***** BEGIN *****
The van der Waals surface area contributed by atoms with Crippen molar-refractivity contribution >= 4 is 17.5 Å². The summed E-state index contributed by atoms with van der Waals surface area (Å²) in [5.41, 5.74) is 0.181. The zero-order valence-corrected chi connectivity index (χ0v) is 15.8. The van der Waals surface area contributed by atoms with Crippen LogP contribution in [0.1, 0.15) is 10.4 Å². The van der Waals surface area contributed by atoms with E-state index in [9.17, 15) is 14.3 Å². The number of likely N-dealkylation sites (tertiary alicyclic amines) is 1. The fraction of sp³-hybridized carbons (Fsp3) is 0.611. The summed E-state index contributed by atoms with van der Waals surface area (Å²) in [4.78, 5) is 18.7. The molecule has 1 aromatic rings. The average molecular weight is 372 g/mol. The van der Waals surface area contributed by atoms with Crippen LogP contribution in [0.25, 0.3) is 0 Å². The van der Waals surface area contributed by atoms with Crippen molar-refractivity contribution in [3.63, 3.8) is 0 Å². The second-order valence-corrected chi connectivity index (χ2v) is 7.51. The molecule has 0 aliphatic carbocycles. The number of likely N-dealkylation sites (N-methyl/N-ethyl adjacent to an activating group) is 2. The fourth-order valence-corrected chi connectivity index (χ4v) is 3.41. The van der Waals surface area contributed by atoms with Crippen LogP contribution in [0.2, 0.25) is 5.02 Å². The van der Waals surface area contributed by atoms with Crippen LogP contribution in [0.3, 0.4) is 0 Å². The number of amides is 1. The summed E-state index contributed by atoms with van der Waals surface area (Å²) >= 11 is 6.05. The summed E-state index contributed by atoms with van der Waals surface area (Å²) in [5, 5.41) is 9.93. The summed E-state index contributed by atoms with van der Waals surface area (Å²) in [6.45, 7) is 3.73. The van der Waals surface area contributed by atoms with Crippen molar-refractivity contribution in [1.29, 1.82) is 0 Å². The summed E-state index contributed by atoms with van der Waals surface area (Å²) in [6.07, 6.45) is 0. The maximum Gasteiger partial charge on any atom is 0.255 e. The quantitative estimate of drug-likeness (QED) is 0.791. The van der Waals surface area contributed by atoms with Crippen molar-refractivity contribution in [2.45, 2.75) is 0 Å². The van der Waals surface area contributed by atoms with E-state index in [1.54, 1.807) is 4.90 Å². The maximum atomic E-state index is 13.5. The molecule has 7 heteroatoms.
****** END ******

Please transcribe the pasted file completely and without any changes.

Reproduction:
The van der Waals surface area contributed by atoms with Crippen molar-refractivity contribution >= 4 is 17.5 Å². The summed E-state index contributed by atoms with van der Waals surface area (Å²) in [5.41, 5.74) is 0.181. The zero-order valence-corrected chi connectivity index (χ0v) is 15.8. The van der Waals surface area contributed by atoms with Crippen LogP contribution in [0.1, 0.15) is 10.4 Å². The van der Waals surface area contributed by atoms with E-state index in [9.17, 15) is 14.3 Å². The number of likely N-dealkylation sites (tertiary alicyclic amines) is 1. The fraction of sp³-hybridized carbons (Fsp3) is 0.611. The summed E-state index contributed by atoms with van der Waals surface area (Å²) in [4.78, 5) is 18.7. The molecule has 1 aromatic rings. The average molecular weight is 372 g/mol. The van der Waals surface area contributed by atoms with Crippen LogP contribution in [0.25, 0.3) is 0 Å². The van der Waals surface area contributed by atoms with Crippen molar-refractivity contribution in [3.63, 3.8) is 0 Å². The second-order valence-corrected chi connectivity index (χ2v) is 7.51. The molecule has 0 aliphatic carbocycles. The number of likely N-dealkylation sites (N-methyl/N-ethyl adjacent to an activating group) is 2. The fourth-order valence-corrected chi connectivity index (χ4v) is 3.41. The van der Waals surface area contributed by atoms with Crippen LogP contribution in [0.2, 0.25) is 5.02 Å². The van der Waals surface area contributed by atoms with Crippen LogP contribution in [0.3, 0.4) is 0 Å². The number of amides is 1. The summed E-state index contributed by atoms with van der Waals surface area (Å²) >= 11 is 6.05. The summed E-state index contributed by atoms with van der Waals surface area (Å²) in [5, 5.41) is 9.93. The summed E-state index contributed by atoms with van der Waals surface area (Å²) in [6.45, 7) is 3.73. The van der Waals surface area contributed by atoms with Crippen molar-refractivity contribution in [1.29, 1.82) is 0 Å². The summed E-state index contributed by atoms with van der Waals surface area (Å²) in [6.07, 6.45) is 0. The maximum Gasteiger partial charge on any atom is 0.255 e. The quantitative estimate of drug-likeness (QED) is 0.791. The van der Waals surface area contributed by atoms with Crippen molar-refractivity contribution in [2.45, 2.75) is 0 Å². The van der Waals surface area contributed by atoms with E-state index in [1.54, 1.807) is 4.90 Å². The maximum atomic E-state index is 13.5. The molecule has 7 heteroatoms.